*On a recent network evening news broadcast, I watched a segment about summer school. The benefit of summer classes, said the TV reporter’s voice-over, is that kids learn more in a shorter amount of time, and thus leave the school system earlier. And, summer school keeps them out of trouble.
The down side, the voice said, is that the amount of homework kids are assigned is stressing them out.
Nonsense, countered a well-dressed, well-to-do stay-at-home mom in a sound bite. “These kids,” she declared with an authoritative lilt, “need something to do. Just because it’s summer doesn’t mean children have to stop learning.”
I couldn’t agree more.
It was a summer of my childhood that I finally learned how to pop a wheelie on my silver stingray bicycle. I’d been trying for weeks, and one day it just happened.
That’s not all I learned during summers. In the pool of Oklahoma City’s Washington Park, three lazy blocks from our house, I learned how to swim like a fish.
Gazing up into the heavens on still, humid nights, I learned how to pick out the Big and Little Dipper. We could stay outside in our front yard with the neighborhood kids way past my school day bedtime, because summer is when I also learned the divine joy of sleeping late and, aside from my chores, not having a damn thing to do or a place to be all day.
School year ’round. What a concept. How do you rob a kid of summer? These people take the J out of joy. What’s next? Giant fans to rid the sky of unsightly rainbows after a midday summer shower? Make it a crime to laugh so hard that your sides ache? Summer is the universe’s idea of a confection. If you could taste the four seasons, summer would melt in your mouth. If at all possible, every child deserves to know this flavor.
In the Stone Age of my youth, summer school was for kids to make up a flunking grade. And even then it didn’t last all summer. Class itself was only half a day.
To be sure, a formal education is paramount. The opportunity to learn is a gift. Youth should know the importance of moving forward. Academia as a great and rewarding adventure to be treasured. But summer is when a child learns the vital, dying art of doing, just occasionally, absolutely nothing.
A child’s seemingly endless days of summer can breed personal independence and nurture the ability to make wise use of time–time that, for once, is their own–and make valiant personal choices.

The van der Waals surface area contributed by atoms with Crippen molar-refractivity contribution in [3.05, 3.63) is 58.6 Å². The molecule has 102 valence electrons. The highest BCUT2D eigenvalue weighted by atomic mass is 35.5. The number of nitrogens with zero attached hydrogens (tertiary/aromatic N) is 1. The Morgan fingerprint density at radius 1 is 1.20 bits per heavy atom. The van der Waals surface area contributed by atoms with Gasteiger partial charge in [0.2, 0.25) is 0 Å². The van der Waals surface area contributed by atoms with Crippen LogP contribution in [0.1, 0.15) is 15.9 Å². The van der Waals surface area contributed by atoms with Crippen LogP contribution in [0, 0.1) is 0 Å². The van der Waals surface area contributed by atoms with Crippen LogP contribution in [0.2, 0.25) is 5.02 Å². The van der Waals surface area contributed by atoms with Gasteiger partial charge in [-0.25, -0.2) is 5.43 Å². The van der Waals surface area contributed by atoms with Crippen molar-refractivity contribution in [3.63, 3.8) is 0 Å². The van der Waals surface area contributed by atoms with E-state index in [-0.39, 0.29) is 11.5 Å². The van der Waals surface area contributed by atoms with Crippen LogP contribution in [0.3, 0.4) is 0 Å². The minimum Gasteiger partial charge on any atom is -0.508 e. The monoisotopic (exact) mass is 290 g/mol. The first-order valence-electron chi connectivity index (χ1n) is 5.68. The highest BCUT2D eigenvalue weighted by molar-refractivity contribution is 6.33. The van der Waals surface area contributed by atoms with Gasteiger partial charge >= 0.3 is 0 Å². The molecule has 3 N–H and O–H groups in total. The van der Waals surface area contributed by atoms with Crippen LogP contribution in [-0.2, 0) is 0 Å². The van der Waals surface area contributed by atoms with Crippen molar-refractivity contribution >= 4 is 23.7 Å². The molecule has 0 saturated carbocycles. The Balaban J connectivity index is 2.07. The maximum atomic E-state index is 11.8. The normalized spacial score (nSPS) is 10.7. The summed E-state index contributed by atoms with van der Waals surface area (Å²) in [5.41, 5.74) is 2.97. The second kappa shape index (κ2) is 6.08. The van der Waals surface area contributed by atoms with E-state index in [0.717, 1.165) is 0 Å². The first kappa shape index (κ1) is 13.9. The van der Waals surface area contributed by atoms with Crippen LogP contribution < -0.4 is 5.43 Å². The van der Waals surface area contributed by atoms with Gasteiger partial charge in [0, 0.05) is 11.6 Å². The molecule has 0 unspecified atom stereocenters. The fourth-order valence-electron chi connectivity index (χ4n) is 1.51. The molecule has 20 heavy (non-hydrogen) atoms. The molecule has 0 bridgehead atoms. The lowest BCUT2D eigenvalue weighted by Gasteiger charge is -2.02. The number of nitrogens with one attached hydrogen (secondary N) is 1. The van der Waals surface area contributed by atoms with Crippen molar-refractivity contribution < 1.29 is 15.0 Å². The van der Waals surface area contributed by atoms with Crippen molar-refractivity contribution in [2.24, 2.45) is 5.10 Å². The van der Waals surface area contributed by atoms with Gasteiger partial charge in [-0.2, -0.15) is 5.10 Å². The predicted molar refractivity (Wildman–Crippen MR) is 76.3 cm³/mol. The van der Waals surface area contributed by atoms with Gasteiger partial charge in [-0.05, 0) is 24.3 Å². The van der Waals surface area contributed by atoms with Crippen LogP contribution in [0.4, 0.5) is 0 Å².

From wholesale daydreaming can emerge spectacular, breathtaking future reality.
It’s not like my own young summers didn’t bring responsibility. It was up to me and my best friend, Don Minnis, to see that the snow cones sold down on Fourth Street were ice cold and that the lady running the shop didn’t skimp on the dyed strawberry syrup that left our lips red.
It fell to us two spindly kids to make certain all the little corner stores within our general neighborhood had penny candy in stock. We tested the massive trees along our beat for reliability in supplying sufficient shade against the unrelenting noonday sun. We gave a serious workout to whatever toy Wham-O had out that summer. Our rigorous studies revealed Slip ‘n Slide, grossly misrepresented in those exciting TV commercials, wasn’t nearly as wide and long in person, but that Mr. Wiggles was true to his moniker.
These things and others like them had to be done, and we took the deed upon ourselves. Self motivation–another lesson to be learned during the leisure months of summer.
To take away a child’s summer is akin to the music video sapping a music lover’s privilege to concoct their own images to a melody. Memories created during summer have to last a lifetime. They need to be remembrances of wonder, discovery and sheer fun.
Summer is about biology you can’t learn in a book. One fateful summer I discovered the tender rapture of a girl’s soft lips pressed in earnest against mine.
After that, my summers would never be the same. The passion, butterflies, the euphoric giddiness, the cliffhanging expectation, the nagging yearn and the extraordinary exploration of something called love–most of us have been chasing the elusive sensation of that initial thrill ever since.
They don’t teach that kind of patience in a classroom.
Steven Ivory is a journalist/author who has covered popular culture for magazines, newspapers, radio and TV for more than 30 years. Respond to him via [email protected]